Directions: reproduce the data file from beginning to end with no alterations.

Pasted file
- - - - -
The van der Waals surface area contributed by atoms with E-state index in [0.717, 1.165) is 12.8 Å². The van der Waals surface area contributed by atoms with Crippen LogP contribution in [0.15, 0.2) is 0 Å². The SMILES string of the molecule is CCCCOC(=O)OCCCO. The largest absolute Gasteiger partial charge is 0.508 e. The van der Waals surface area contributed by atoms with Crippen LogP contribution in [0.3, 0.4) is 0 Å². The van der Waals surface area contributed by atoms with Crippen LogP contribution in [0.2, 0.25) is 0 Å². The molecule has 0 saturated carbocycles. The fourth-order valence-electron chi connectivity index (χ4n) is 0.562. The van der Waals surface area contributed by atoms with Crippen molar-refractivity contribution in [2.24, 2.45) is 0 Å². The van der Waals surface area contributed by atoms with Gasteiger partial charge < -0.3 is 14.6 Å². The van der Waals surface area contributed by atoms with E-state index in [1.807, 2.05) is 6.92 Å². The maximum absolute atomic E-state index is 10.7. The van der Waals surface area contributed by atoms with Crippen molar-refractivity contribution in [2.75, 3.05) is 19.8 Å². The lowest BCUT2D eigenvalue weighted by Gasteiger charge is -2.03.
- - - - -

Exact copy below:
The van der Waals surface area contributed by atoms with E-state index in [0.717, 1.165) is 12.8 Å². The van der Waals surface area contributed by atoms with Crippen LogP contribution in [0.15, 0.2) is 0 Å². The SMILES string of the molecule is CCCCOC(=O)OCCCO. The largest absolute Gasteiger partial charge is 0.508 e. The van der Waals surface area contributed by atoms with Crippen LogP contribution in [0.3, 0.4) is 0 Å². The van der Waals surface area contributed by atoms with Crippen LogP contribution in [0.2, 0.25) is 0 Å². The molecule has 0 saturated carbocycles. The fourth-order valence-electron chi connectivity index (χ4n) is 0.562. The van der Waals surface area contributed by atoms with Crippen molar-refractivity contribution in [2.24, 2.45) is 0 Å². The van der Waals surface area contributed by atoms with Gasteiger partial charge < -0.3 is 14.6 Å². The van der Waals surface area contributed by atoms with E-state index in [1.807, 2.05) is 6.92 Å². The maximum absolute atomic E-state index is 10.7. The van der Waals surface area contributed by atoms with Crippen molar-refractivity contribution in [2.75, 3.05) is 19.8 Å². The lowest BCUT2D eigenvalue weighted by Gasteiger charge is -2.03.